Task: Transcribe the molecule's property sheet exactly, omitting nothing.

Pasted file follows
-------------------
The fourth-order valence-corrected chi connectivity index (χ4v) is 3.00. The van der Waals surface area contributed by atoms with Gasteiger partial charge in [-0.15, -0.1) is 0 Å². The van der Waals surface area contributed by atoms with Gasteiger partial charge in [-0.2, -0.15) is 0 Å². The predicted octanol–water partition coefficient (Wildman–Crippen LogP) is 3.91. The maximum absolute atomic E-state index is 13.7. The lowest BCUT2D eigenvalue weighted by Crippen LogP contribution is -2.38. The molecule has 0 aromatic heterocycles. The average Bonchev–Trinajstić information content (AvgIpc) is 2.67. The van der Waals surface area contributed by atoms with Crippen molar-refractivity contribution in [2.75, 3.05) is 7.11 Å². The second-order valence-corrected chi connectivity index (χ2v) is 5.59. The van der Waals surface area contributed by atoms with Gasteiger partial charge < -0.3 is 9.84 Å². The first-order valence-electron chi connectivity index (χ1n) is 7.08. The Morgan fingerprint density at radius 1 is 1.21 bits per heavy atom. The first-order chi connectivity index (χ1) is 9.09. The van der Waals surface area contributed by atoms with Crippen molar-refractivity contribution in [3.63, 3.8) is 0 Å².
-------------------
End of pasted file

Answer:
The fourth-order valence-corrected chi connectivity index (χ4v) is 3.00. The van der Waals surface area contributed by atoms with Gasteiger partial charge in [-0.15, -0.1) is 0 Å². The van der Waals surface area contributed by atoms with Gasteiger partial charge in [-0.2, -0.15) is 0 Å². The predicted octanol–water partition coefficient (Wildman–Crippen LogP) is 3.91. The maximum absolute atomic E-state index is 13.7. The lowest BCUT2D eigenvalue weighted by Crippen LogP contribution is -2.38. The molecule has 0 aromatic heterocycles. The average Bonchev–Trinajstić information content (AvgIpc) is 2.67. The van der Waals surface area contributed by atoms with Crippen molar-refractivity contribution in [2.75, 3.05) is 7.11 Å². The second-order valence-corrected chi connectivity index (χ2v) is 5.59. The van der Waals surface area contributed by atoms with Gasteiger partial charge < -0.3 is 9.84 Å². The first-order valence-electron chi connectivity index (χ1n) is 7.08. The Morgan fingerprint density at radius 1 is 1.21 bits per heavy atom. The first-order chi connectivity index (χ1) is 9.09. The van der Waals surface area contributed by atoms with Crippen molar-refractivity contribution in [3.63, 3.8) is 0 Å².